Georgetown’s campus was occupied three times by Federal troops during the Civil War. However, the College remained open throughout the conflict, despite a severe drop in enrollment. At the beginning of the 1861-1862 academic year, there were only seventeen students enrolled; in contrast, the beginning of the previous academic year found 286 students on campus. The resultant decrease in tuition revenue had a significant impact on College finances. These were so depleted by July 1862 that Georgetown was not able to buy the silver medals traditionally awarded for academic excellence at commencement. Instead, it fabricated them by melting down silver spoons belonging to students who had left.
The first occupation was in May 1861, when the Secretary of War sent the 69th Regiment of the New York State Militia (known as the Irish Regiment) to be billeted on campus. Around 1400 strong, they stayed a month and President Abraham Lincoln visited to review them. Some students had burned an effigy of President-elect Lincoln in February 1861 and the arrival of the 69th was probably a direct result of that. The College was given less than 24 hours notice of the 69th’s arrival and the 60 or so students who still remained (the others having been withdrawn by their anxious parents) had to quickly move out of the buildings on the south side of the Quadrangle (Gervase Hall, Isaac Hawkins Hall, the South Building and Maguire Hall.) These were turned over to the Regiment and College operations contracted into Old North.
The 69th moved west to join forces in Virginia after 3 weeks and on June 4, 1861 were replaced by the 79th New York (known as the Highland regiment) who stayed for a month.
The final and only extended occupation of campus began on August 31, 1862, after the 2nd Battle of Bull Run, with the requisition of College buildings because of the pressing need for Hospital accommodation. Old North was not included in the requisition order, apparently due to the intervention of Union General A. W. Whipple, who had 2 sons enrolled in the College. Because of this, Georgetown was able to remain in operation, although campus was not returned to Georgetown's control until February 1863.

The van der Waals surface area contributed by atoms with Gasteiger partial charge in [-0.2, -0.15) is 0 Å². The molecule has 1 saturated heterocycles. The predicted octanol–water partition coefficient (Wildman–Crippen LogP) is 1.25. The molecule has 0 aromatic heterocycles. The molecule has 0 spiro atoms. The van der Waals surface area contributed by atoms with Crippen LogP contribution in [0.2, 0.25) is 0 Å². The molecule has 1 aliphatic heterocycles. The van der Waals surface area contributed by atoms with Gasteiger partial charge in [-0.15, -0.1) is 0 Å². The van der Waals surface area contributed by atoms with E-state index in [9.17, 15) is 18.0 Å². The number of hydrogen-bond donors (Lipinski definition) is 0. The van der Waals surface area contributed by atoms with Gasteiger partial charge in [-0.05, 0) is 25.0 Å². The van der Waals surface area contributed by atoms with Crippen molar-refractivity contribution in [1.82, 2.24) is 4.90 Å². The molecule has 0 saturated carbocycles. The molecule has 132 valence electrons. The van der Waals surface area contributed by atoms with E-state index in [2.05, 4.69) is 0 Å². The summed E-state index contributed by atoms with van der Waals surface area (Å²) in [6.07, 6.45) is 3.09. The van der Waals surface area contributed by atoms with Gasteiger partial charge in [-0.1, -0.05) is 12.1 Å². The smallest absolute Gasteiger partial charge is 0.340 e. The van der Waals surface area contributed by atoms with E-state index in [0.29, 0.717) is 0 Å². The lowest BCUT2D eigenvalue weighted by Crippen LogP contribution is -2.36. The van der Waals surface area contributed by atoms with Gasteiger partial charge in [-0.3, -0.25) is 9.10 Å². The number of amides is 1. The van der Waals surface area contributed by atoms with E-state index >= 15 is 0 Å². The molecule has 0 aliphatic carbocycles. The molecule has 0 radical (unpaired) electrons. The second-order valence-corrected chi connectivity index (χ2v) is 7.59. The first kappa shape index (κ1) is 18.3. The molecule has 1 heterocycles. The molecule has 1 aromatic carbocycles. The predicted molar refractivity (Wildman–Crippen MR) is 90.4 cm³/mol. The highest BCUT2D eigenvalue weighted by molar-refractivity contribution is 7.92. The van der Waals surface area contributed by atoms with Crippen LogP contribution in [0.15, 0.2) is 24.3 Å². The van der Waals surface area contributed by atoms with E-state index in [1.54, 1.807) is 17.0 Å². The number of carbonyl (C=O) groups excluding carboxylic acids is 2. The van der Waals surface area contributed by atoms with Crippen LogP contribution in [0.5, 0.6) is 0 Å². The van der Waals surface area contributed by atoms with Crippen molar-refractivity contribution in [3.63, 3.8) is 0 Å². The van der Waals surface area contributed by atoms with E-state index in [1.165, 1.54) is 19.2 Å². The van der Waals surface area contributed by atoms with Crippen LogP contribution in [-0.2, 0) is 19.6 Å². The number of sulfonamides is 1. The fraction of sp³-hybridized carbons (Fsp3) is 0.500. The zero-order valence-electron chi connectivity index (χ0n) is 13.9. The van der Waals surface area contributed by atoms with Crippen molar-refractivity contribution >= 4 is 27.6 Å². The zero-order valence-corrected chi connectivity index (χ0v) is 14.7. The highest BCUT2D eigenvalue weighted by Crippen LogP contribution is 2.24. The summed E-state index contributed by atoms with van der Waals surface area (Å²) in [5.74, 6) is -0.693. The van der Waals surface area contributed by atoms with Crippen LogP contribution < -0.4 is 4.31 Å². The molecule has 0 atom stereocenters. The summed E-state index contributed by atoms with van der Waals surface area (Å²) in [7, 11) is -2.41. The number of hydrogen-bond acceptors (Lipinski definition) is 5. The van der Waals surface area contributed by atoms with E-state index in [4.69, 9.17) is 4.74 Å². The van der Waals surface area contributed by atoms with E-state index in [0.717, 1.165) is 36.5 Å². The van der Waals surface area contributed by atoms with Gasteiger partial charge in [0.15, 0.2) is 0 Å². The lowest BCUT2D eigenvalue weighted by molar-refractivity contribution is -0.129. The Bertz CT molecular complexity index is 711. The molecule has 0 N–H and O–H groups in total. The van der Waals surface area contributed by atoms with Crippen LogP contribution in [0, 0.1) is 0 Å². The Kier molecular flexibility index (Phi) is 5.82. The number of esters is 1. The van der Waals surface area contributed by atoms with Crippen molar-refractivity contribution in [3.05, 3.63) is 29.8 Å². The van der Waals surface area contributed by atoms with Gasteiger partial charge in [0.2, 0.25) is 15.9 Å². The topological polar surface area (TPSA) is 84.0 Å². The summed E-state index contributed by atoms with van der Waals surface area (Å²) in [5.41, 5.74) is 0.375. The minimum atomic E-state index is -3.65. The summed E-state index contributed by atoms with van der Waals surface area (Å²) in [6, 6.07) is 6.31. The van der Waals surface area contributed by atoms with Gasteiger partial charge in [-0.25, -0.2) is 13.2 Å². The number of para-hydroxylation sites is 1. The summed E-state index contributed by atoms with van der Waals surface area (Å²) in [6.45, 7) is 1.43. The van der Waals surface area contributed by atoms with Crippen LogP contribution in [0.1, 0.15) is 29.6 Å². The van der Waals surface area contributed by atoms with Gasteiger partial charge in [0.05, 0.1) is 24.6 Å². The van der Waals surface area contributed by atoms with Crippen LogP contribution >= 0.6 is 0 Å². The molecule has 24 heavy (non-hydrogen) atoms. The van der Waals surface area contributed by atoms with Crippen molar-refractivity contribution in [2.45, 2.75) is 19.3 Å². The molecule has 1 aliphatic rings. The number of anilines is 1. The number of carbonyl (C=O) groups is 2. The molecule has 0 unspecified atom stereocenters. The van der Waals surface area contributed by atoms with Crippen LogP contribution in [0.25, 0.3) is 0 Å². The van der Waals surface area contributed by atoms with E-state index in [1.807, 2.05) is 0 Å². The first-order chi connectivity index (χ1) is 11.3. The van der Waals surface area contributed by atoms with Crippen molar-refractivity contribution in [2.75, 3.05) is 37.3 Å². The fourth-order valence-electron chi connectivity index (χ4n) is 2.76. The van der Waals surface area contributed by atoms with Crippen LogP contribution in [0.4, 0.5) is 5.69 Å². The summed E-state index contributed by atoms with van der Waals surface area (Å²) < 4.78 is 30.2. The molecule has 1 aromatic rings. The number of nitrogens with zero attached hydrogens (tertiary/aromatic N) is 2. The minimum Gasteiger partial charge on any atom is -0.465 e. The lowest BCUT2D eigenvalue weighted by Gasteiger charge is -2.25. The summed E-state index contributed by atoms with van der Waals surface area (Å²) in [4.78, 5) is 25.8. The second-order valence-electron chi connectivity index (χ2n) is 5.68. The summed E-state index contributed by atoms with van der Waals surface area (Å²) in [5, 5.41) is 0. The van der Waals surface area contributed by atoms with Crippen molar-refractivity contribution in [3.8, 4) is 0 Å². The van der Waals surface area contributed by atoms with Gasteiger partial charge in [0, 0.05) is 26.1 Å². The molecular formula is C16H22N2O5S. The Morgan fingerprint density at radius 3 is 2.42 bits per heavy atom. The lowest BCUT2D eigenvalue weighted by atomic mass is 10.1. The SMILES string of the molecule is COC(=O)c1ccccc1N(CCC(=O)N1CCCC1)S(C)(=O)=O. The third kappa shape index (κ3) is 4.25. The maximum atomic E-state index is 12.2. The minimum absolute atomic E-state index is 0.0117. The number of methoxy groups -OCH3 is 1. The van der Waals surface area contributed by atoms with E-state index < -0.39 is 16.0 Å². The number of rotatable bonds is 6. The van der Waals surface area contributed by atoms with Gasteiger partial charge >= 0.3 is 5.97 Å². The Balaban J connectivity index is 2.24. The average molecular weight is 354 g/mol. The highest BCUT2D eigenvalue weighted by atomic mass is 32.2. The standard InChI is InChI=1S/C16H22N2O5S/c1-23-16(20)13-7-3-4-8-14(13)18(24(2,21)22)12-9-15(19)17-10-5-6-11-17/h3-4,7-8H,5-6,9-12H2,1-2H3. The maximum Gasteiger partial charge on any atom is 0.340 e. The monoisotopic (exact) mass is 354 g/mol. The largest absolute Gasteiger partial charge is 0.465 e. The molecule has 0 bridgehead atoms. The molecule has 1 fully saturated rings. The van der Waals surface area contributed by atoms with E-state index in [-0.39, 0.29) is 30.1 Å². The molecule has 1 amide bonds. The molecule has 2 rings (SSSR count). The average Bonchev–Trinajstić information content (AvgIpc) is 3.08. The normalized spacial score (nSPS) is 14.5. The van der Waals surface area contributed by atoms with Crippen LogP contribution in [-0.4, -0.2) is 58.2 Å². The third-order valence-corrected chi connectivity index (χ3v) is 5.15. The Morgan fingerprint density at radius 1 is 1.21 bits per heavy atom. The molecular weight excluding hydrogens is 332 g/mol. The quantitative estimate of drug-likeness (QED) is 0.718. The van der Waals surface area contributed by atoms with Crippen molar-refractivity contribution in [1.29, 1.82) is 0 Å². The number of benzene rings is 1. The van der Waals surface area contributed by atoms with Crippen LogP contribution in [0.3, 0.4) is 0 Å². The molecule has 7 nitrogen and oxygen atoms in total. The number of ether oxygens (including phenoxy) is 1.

In 1872, a garden was created on the south side of campus, bordered by Gervase Hall to the west and Isaac Hawkins Hall and the South Building to the north. This came to be known as the Infirmary Garden because of its proximity to Gervase which housed the campus infirmary at that time. The appearance and size of the garden site changed over time but one constant element was the statue of St. Joseph. At a June 10, 1872 ceremony, the statue was blessed by John McElroy, S.J., in the presence of members of the Jesuit Community, the student body, and invited guests. Fr. McElroy, in his concluding prayer, placed the College and the infirmary in particular under the especial patronage and protection of St. Joseph.